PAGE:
Friday, October 8, 2010

Vancura v Kinko's Overturned

Many notaries are familiar with the Illinois case of Vancura v Kinko's. Kinko's was held liable for notary misconduct by one of their employees, Gustavo Albear, after the employee notarized Vancura's signature on a document that Vancura claimed was not his signature. Due to the Vancura case, Kinko's stopped notary services at their stores. Yesterday, surprisingly I think, the Illinois Supreme Court overturned the verdict. In reversing the decision, the court supported Kinko's claim that it fulfilled its duty to ensure that its training program complied with the requirements of the Illinois Notary Public Act. Thus, the court reversed the finding of liability against Kinko's for negligent training.

The court ruled that Kinko's had only a duty to not consent to their employee's misconduct (That I can understand). The court stated that Kinko's was not under a duty to provide notary training classes taught exclusively by notaries (Fine, as long as the trainer still understood Illinois notary laws), was under no duty to train its notary employees to keep a notary journal (A notary journal is not required in Illinois), and was not under a duty to teach its notary employees that a photo ID was required (At the time, Illinois notaries were not required to check photo ID.  They are now).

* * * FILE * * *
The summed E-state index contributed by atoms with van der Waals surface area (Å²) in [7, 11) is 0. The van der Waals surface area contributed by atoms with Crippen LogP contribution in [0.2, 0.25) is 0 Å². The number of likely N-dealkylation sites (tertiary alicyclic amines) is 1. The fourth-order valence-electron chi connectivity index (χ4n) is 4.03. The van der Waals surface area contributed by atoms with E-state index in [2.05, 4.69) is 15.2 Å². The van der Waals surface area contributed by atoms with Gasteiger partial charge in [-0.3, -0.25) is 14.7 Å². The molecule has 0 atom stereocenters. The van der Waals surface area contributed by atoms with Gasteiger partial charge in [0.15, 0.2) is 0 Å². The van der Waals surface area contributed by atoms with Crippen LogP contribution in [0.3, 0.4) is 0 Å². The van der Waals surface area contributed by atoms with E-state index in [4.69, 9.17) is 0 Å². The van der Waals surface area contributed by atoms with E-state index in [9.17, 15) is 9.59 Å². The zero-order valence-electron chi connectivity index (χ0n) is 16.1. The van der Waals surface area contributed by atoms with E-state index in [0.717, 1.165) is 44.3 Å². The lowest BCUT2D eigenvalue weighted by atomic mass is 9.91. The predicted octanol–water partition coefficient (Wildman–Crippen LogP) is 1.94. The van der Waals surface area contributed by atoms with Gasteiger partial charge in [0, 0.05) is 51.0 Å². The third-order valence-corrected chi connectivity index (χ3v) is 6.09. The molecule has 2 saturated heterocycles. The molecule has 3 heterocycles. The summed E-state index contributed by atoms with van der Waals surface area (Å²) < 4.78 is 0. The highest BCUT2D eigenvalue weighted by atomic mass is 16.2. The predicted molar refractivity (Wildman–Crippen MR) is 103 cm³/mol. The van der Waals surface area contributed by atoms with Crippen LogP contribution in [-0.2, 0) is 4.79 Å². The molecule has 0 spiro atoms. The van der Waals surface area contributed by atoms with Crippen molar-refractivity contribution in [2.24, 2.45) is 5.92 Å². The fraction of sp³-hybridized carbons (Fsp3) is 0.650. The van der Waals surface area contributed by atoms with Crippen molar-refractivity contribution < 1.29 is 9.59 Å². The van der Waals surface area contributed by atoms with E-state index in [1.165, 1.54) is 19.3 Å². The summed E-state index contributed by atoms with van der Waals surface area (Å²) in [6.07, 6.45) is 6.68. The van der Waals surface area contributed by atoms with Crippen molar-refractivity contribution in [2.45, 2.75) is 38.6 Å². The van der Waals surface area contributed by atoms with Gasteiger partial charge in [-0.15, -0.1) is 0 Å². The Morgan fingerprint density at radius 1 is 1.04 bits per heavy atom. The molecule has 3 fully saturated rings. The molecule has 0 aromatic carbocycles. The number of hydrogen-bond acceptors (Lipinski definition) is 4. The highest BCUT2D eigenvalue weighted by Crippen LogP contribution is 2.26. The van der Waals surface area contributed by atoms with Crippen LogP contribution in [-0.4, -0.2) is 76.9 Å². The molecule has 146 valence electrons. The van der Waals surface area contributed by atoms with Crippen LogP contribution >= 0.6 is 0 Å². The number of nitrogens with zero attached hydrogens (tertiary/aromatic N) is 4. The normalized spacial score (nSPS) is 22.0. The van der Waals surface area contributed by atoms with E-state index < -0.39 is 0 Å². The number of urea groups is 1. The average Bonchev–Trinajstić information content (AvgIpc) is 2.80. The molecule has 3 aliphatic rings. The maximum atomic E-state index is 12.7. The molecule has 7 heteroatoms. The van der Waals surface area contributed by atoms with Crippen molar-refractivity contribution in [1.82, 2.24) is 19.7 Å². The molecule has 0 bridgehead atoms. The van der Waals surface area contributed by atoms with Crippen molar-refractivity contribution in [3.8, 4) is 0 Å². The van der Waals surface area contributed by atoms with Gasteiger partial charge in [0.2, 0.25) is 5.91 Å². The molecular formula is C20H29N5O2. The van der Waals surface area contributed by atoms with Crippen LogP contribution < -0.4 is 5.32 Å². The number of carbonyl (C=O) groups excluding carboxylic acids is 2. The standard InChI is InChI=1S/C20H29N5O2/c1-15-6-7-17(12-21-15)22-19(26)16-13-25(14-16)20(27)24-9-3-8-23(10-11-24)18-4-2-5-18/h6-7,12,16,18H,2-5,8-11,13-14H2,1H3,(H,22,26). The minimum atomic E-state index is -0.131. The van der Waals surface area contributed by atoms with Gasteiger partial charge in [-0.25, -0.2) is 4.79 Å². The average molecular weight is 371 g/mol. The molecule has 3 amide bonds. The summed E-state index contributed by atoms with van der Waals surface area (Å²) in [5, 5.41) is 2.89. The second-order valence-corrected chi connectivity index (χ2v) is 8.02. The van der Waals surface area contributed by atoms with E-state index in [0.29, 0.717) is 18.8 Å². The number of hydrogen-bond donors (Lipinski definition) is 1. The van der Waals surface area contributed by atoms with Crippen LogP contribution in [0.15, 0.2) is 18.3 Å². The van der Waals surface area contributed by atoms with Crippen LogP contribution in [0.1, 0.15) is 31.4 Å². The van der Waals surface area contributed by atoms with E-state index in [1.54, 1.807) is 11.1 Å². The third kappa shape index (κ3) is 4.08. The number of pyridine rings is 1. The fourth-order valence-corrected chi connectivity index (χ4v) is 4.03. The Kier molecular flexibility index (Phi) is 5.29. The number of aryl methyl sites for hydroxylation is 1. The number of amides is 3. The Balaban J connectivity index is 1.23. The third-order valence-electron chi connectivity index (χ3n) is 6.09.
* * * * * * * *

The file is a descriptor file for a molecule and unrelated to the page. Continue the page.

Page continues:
And here's a black eye to the National Notary Association (NNA). Vancura also argued that the Kinko’s training didn't meet the standard set by the Model Notary Act, an act that, from my understanding, is basically an NNA creation.  Vancura argued that Kinko's wasn't just obligated to make sure the notary followed Illinois law, but that he also followed what was considered common notary practice (which is the basis of the Model Notary Act). Vancura used an expert witness that helped write the Model Notary Act, and speaks and writes for the NNA (he also recently received a lifetime achievement award from the NNA). And the NNA has cited the Vancura decision in lauding the act. Only the Model Notary Act was never adopted by Illinois so the court threw out that argument. Oops.

There's nothing online yet, but I have a copy of the court decision. If anyone wants it, you can email me at

1 comment:

Unknown said...

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